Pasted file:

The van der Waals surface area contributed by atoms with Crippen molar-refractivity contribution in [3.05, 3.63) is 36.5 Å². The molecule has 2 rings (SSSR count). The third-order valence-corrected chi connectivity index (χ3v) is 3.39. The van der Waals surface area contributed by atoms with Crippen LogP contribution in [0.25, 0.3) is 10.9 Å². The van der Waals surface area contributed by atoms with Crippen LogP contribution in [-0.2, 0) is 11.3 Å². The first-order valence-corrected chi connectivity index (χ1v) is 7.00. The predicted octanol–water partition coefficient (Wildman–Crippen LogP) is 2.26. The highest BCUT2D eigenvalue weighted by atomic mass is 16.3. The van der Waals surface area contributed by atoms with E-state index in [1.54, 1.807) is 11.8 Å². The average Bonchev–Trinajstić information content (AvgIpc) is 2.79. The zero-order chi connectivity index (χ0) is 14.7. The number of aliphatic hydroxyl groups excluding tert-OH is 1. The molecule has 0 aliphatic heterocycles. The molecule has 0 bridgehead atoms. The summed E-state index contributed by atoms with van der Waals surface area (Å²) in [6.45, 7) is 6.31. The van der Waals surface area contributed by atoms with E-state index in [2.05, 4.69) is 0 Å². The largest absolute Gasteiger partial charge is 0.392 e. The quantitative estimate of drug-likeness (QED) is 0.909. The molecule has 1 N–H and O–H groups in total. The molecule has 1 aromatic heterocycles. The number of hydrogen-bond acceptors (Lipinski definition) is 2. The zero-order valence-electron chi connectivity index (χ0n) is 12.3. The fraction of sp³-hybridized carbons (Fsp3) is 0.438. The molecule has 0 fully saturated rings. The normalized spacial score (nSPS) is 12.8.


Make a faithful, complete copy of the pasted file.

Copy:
The van der Waals surface area contributed by atoms with Crippen molar-refractivity contribution in [3.05, 3.63) is 36.5 Å². The molecule has 2 rings (SSSR count). The third-order valence-corrected chi connectivity index (χ3v) is 3.39. The van der Waals surface area contributed by atoms with Crippen LogP contribution in [0.25, 0.3) is 10.9 Å². The van der Waals surface area contributed by atoms with Crippen LogP contribution in [-0.2, 0) is 11.3 Å². The first-order valence-corrected chi connectivity index (χ1v) is 7.00. The predicted octanol–water partition coefficient (Wildman–Crippen LogP) is 2.26. The highest BCUT2D eigenvalue weighted by atomic mass is 16.3. The van der Waals surface area contributed by atoms with E-state index in [1.54, 1.807) is 11.8 Å². The average Bonchev–Trinajstić information content (AvgIpc) is 2.79. The zero-order chi connectivity index (χ0) is 14.7. The number of aliphatic hydroxyl groups excluding tert-OH is 1. The molecule has 0 aliphatic heterocycles. The molecule has 0 bridgehead atoms. The summed E-state index contributed by atoms with van der Waals surface area (Å²) in [6.45, 7) is 6.31. The van der Waals surface area contributed by atoms with E-state index in [2.05, 4.69) is 0 Å². The largest absolute Gasteiger partial charge is 0.392 e. The quantitative estimate of drug-likeness (QED) is 0.909. The molecule has 1 N–H and O–H groups in total. The molecule has 1 aromatic heterocycles. The number of hydrogen-bond acceptors (Lipinski definition) is 2. The zero-order valence-electron chi connectivity index (χ0n) is 12.3. The fraction of sp³-hybridized carbons (Fsp3) is 0.438. The molecule has 0 fully saturated rings. The normalized spacial score (nSPS) is 12.8.